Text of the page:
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Lessons for President Hichilema – Can He Learn from Lungu’s Mistakes?

This post is part two of a two-part series on the Zambia 2021 elections. Click here to read part one. 

With his August 2021 electoral victory, Hakainda Hichilema is at the helm of power in Zambia, but can he learn from the mistakes committed by former President Lungu and the Patriotic Front (PF) government? Based on the lost opportunities of the last 10 years, Zambia is pinning its hopes on Hichilema, a successful businessman and commercial farmer, popularly known by his initials HH, or as Bally, by his fanatical, youthful supporters that turned out in their millions to deliver victory for him.

As HH begins his leadership of Zambia, let us first interrogate why Lungu before him failed and the lessons his rule offers to HH and other African leaders.

Firstly, I posit that in the minds of most Zambians, the opulent lifestyle displayed by Lungu, his family, aides, cabinet ministers, and senior civil servants, appeared to exceed their declared incomes and therefore pointed to unprecedented levels of corruption.

This was particularly worrisome to Zambians as the World Bank estimates that over 55 percent of the population live below the international poverty datum line of US$1.90 per day, while overall poverty levels stand at 54.4. Zambia is also one of the most unequal societies in the world with a Gini Coefficient of 57.1. To make matters worse, the PF was founded by former president Michael Sata on a pro-poor agenda and recruited its cadres, many of whom later rose to become powerful cabinet ministers and senior government officials, from among the poorest of society.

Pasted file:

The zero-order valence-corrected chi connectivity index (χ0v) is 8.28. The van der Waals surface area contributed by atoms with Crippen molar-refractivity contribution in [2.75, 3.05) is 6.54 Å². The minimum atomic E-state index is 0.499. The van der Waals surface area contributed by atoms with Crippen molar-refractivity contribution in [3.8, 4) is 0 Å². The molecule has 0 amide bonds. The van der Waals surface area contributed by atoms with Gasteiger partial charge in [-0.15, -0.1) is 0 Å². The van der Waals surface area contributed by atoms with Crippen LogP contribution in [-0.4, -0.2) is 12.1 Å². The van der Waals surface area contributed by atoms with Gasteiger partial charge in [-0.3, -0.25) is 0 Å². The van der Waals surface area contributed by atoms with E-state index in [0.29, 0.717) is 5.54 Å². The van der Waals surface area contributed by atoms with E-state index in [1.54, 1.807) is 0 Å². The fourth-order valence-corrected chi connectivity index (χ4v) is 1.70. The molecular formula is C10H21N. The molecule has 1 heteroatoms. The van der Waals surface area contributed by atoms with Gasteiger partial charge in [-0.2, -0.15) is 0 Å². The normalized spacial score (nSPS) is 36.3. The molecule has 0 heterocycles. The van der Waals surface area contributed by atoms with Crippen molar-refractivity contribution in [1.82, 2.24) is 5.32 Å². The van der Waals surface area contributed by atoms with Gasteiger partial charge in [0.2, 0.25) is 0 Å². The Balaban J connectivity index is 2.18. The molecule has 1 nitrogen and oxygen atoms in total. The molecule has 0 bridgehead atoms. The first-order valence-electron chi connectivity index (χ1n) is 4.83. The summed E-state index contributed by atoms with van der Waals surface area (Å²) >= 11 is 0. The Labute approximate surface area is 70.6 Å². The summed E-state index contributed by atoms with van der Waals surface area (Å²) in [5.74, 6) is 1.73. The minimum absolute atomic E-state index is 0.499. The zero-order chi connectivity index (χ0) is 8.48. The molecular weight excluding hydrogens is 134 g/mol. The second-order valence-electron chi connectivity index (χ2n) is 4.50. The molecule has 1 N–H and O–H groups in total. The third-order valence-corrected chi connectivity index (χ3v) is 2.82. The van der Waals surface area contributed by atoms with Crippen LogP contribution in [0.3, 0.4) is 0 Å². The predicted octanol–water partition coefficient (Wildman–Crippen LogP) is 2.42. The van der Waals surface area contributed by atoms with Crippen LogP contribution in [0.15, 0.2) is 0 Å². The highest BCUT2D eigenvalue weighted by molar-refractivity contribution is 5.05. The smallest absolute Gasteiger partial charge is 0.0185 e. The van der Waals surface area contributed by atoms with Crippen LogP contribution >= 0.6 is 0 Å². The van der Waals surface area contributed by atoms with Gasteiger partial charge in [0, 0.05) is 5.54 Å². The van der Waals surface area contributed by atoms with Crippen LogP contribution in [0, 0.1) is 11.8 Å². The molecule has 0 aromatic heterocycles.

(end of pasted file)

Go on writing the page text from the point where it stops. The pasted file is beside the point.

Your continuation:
Ironically, Lungu has always positioned himself as the humble hustler although this flew in the face of available evidence. The newly acquired wealth by Lungu’s aides and officials in the absence of any justifiable source of income in the midst of punishing poverty was too much to stomach for ordinary Zambians battling to simply stay alive and make it to the next day.

Secondly, Lungu’s strategy to use ethnicity to fight Hichilema, a member of the Tonga ethnic group located in southern Zambia, caused consternation among Zambians and clearly backfired. In a country where founding father, Kenneth Kaunda, championed the mantra of a “One Zambia, One Nation,” as a strategy to fight and combat ethnicity and ethnic-based politics frequently used in other African nations, Lungu’s appeal to the tribe alienated him from the vast members of the population who live side by side and in harmony across ethnic groups.

The anti-ethnicity sentiment displayed by Zambians in these elections was so strong that incoming election results indicate an overwhelming rejection of Lungu and the PF party even in his native eastern region of Zambia. This rejection sets Zambia apart from other ethnically divided African nations whose rulers use tribalism to cling to power and privilege.